Texas church where 26 were killed in mass shooting to be permanently closed, says pastor

'There’s too many that do not want to go back in there,' says Pastor Frank Pomeroy

Emily Shugerman
New York
Thursday 09 November 2017 19:36 GMT
Crime scene tape remains stretched along a road near the First Baptist Church of Sutherland Springs
Crime scene tape remains stretched along a road near the First Baptist Church of Sutherland Springs (Scott Olson/Getty Images)

The Texas church where 26 people were killed in a mass shooting will not reopen its doors, its pastor has said.

Pastor Frank Pomeroy of the First Baptist of Sutherland Springs told the Wall Street Journal that services would continue as usual in a community centre down the road.

“There’s too many [people] that do not want to go back in there,” he said of the church building, where a lone gunman opened fire on Sunday. Mr Pomeroy’s daughter was killed in the shooting.

The pastor added that the church may be turned into a memorial, but “we’re playing it day by day right now”.

Temporary memorials have already sprung up around the church. Dozens of stuffed animals, flowers, and candles lay under the police tape that currently cordons off the building. Twenty-six white crosses were arranged in a field nearby, representing the 26 dead.

Outside a gas station next door, someone placed a candle, a flower, and a teddy bear on the ground in an impromptu tribute to the victims.

An impromptu memorial has popped up outside a gas station in Sutherland Springs (Emily Shugerman/The Independent)

Some outlets have reported that the church building will be torn down, but a spokesperson for the Southern Baptist Convention (SBC) told The Independent this had yet to be confirmed.

Frank Page, president of the SBC’s executive committee, and Steve Gaines, SBC's president, visited Mr Pomeroy recently to discuss the shooting. During the conversation, Mr Pomeroy “expressed his personal desire that perhaps the church would be raised,” said Roger Oldham, SBC’s Vice President of Communications.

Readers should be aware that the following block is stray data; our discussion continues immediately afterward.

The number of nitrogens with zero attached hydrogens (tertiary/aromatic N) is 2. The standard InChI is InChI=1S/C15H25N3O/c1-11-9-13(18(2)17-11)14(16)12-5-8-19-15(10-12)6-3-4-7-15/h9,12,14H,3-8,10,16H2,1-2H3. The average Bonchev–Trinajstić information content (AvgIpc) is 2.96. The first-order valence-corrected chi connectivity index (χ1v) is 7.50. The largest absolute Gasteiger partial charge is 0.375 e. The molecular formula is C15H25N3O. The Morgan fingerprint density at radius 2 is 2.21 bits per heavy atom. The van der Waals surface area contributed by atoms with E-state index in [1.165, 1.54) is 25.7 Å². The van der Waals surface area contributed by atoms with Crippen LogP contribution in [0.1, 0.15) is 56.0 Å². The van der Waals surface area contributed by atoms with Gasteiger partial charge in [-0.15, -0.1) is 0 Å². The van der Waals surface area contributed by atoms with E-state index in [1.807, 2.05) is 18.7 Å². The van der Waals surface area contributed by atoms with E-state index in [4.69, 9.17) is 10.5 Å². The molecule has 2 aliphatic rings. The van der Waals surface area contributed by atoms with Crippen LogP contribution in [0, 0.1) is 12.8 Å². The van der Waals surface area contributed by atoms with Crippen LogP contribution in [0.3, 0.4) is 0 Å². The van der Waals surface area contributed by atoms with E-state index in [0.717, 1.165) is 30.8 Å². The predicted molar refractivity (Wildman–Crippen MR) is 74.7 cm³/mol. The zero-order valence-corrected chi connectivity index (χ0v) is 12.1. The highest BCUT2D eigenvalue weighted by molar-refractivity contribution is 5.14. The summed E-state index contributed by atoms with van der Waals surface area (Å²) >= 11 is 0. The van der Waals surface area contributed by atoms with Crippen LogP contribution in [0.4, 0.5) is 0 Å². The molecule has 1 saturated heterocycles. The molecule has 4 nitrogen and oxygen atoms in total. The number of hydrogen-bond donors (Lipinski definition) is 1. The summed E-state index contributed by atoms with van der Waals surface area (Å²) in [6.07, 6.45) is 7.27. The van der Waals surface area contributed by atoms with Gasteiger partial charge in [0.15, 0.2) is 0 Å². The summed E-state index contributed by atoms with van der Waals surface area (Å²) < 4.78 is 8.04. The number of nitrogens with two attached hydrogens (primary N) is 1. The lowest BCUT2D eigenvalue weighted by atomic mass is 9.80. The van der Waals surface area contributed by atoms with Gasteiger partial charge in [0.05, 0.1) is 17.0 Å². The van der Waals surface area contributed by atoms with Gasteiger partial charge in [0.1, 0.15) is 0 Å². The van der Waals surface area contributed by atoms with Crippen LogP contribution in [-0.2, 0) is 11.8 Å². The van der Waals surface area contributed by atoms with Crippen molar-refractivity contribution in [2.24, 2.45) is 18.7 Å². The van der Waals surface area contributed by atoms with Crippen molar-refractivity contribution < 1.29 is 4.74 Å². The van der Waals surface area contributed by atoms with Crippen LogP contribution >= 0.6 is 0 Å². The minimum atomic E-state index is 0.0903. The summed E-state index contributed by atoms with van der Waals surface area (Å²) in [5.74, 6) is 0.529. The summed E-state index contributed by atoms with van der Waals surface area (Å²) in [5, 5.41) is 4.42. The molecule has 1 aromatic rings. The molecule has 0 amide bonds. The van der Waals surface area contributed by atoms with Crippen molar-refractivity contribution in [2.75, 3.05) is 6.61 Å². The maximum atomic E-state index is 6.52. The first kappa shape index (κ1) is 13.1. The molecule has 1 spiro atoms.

Mr Oldham emphasised that the church itself would continue operations – no matter what happened to the building.

“The church didn't close,’ he said. “The church is the people.”

Americans rally around Sutherland Springs residents as they attempt to piece their lives back together

An anonymous donor has already agreed to fund the construction of a new building, Mr Page told the National Catholic Reporter. But Mr Pomeroy has said it is “too soon right now to tell” whether the building will be rebuilt.

“I want to get through all the funerals before I do anything,” he told the Journal.

Several organisations, including the Southern Baptist Convention, have offered to pay for the funeral services. One funeral home in San Antonio has already offered free caskets. Several GoFundMe pages have also been started to help survivors pay for the funerals of their family members and friends. One such fundraiser has already raised nearly $237,000.

It is unclear how much it would cost to rebuild the church, or turn it into a memorial. The Emanuel African Methodist Episcopal Church, where nine people were killed in a church shooting in 2015, raised almost $42,000 for the construction of a memorial this year. Architect Michael Arad, known for creating the World Trade Centre Memorial in New York, has agreed to design it.

But other memorials to mass shootings have proved controversial. Adam Lankford, a professor of criminology at the University of Alabama, said memorials can sometimes become a pilgrimage site for other potential mass shooters.

“If you have something that specifically marks the site, that could be something that these copycats and at-risk individuals want to visit,” Mr Lankford previously told The Independent. “It creates a landmark.”

The best option, Mr Lankford said, is to let the locations “fade into history, in the same way we hope the memory of these offenders do.”

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